Young fe­males sorely needed

WIDE­SPREAD CUL­TURE SHIFT

The Citizen (KZN) - - BUSINESS - Gugu Mjadu and Phillipa Geard

South Africa has low fe­male en­tre­pre­neur­ial ac­tiv­ity with fe­male en­trepreneurs ac­count­ing for only 31% of all en­trepreneurs in the coun­try. Fur­ther­more, data from the most re­cent Global En­trepreneur­ship Mon­i­tor for South Africa shows that the ra­tio of women in­volved in early-stage en­tre­pre­neur­ial ac­tiv­ity in 2017 com­pared to that of their male coun­ter­parts, was at 0.69 – a con­cern­ing but neg­li­gi­ble 0.05 de­cline since 2016.

The low fe­male en­tre­pre­neur­ial ac­tiv­ity is a wor­ri­some statis­tic, as the coun­try’s econ­omy begs for grow­ing lev­els of en­trepreneur­ship across the board.

There needs to be a wide­spread cul­ture shift when it comes to en­trepreneur­ship in South Africa. In ad­di­tion to boost­ing over­all lev­els of en­trepreneur­ship, greater fo­cus must be placed on en­cour­ag­ing more women to en­ter this ca­reer path.

No longer should en­trepreneur­ship be a means to an end; it should be­come a ca­reer as­pi­ra­tion that young chil­dren, and girls in par­tic­u­lar, dream of. Imag­ine if our young girls dreamt of be­com­ing en­trepreneurs in the same way that they dream of be­com­ing doc­tors, lawyers or as­tro­nauts.

Tak­ing a leaf from the 16-year suc­cess of the Cell C Take a Girl Child to Work cam­paign – the pri­vate sec­tor should heed the call to es­tab­lish sim­i­lar ini­tia­tives – with the aim of teach­ing young girls the busi­ness of en­trepreneur­ship from an early age. Own­ers of small busi­nesses could also use the Cell C Take a Girl Child to Work cam­paign to host young girls and thus ex­pose them to the world of en­trepreneur­ship.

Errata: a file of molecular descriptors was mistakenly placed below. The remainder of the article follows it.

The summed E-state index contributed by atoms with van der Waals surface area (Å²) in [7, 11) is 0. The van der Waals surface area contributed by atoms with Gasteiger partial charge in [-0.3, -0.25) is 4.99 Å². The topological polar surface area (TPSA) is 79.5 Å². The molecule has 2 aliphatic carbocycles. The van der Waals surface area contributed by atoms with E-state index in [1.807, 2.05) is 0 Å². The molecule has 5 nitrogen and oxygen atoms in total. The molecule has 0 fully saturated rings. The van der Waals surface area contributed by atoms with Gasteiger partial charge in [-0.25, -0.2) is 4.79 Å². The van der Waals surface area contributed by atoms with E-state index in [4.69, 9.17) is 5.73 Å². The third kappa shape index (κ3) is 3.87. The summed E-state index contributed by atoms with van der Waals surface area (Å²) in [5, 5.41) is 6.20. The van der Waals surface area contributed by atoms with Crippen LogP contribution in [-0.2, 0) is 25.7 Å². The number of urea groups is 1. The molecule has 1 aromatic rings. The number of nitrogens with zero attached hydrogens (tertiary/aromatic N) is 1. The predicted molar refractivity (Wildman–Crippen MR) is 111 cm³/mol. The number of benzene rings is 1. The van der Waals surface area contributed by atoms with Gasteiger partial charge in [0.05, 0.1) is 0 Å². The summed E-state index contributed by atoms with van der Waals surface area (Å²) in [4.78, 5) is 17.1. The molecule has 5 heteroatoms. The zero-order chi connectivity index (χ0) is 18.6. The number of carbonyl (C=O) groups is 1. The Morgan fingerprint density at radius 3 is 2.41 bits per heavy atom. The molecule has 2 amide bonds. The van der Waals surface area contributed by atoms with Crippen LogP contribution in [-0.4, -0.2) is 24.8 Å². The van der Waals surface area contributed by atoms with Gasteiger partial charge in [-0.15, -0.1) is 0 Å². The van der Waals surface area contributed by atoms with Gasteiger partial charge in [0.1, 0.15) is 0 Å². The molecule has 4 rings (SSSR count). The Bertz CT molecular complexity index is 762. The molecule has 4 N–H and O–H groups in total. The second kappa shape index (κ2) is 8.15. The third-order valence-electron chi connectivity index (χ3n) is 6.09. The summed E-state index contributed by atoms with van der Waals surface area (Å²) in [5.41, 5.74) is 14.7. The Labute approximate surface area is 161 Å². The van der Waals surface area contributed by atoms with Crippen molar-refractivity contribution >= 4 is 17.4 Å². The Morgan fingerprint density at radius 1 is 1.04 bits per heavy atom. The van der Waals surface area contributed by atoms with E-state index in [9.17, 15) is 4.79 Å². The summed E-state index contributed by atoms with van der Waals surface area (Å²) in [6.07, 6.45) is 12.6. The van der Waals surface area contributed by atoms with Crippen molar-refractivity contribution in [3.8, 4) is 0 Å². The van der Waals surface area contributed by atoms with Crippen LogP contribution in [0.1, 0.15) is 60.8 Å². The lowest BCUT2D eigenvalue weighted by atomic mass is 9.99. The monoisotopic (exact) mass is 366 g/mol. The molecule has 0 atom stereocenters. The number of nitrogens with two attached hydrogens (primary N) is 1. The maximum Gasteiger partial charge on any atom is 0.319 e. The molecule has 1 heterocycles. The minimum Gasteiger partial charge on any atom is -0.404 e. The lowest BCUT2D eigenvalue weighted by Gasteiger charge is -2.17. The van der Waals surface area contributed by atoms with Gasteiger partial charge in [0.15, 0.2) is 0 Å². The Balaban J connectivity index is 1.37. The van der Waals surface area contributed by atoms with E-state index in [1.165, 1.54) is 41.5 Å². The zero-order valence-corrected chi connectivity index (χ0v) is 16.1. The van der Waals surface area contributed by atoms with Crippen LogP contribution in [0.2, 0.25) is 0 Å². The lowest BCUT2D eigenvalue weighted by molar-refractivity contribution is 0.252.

A start­ing point would be to in­clude ba­sic en­tre­pre­neur­ial ed­u­ca­tion (like idea gen­er­a­tion, the ba­sics of busi­ness plan writ­ing, fi­nan­cial lit­er­acy, mar­ket­ing and cus­tomer service to name a few key prin­ci­ples) at pri­mary-school lev­els and con­tin­u­ing through­out the school years into ter­tiary stud­ies.

Em­pow­er­ing young girls to be en­trepreneurs is vi­tal in a coun­try like South Africa where the for­mal econ­omy can­not ab­sorb the current amount of avail­able labour. To teach young peo­ple about be­com­ing job creators, rather than seek­ers, is a nec­es­sary mind-shift for so many.

Be­ing a woman en­tre­pre­neur is also a pow­er­ful tool in forg­ing one’s own des­tiny. Not only does en­trepreneur­ship al­low a woman to be­come fi­nan­cially in­de­pen­dent, it allows her the op­por­tu­nity to make an im­pact in the lives of oth­ers through job cre­ation and so­cial de­vel­op­ment. This can have a pro­found im­pact on self-con­fi­dence, self-worth and help­ing to build a healthy so­ci­ety.

Hav­ing fe­male en­tre­pre­neur role mod­els in the home can also con­trib­ute to in­creas­ing en­tre­pre­neur­ial ac­tiv­ity in South Africa for both girl and boy chil­dren, as chil­dren gen­er­ally look up to their par­ents for role mod­el­ling. Sup­port­ing this in part is re­search from Girl­guid­ing UK that re­veals that girls looked up to their moth­ers for ca­reer as­pi­ra­tions.

Teach­ing young girls that be­ing an en­tre­pre­neur is fea­si­ble, ex­cit­ing, and a real pos­si­bil­ity, can change the way they think about their fu­tures and their role in so­ci­ety. This in it­self has a pro­found im­pact on the type of women we raise as South Africans – a woman who is fear­less, con­fi­dent and pas­sion­ate about grow­ing our coun­try.

Com­pe­ti­tion fi­nal­ists – Bev­erly Gumbi of Isivuno Con­tain­ers and Chris­tine Gel­dart of Mar­ven Equip­ment share in these sen­ti­ments.

As suc­cess­ful women en­trepreneurs, Gumbi and Gel­dart, be­lieve that en­trepreneur­ship cre­ates op­por­tu­ni­ties for South African women to em­power oth­ers – be it through job cre­ation, act­ing as busi­ness role-mod­els and men­tors, or pro­vid­ing ed­u­ca­tion op­por­tu­ni­ties like in­tern­ships and ap­pren­tice­ships. This, they be­lieve, is es­sen­tial for bring­ing about broader economic progress in South Africa.

Gugu Mjadu is spokesper­son for the San­lam 2018 En­tre­pre­neur of the Year and Philippa Geard is the owner and founder of Re­cruit­my­mom.co.za and fi­nal­ist in the San­lam 2018 En­tre­pre­neur of the Year.

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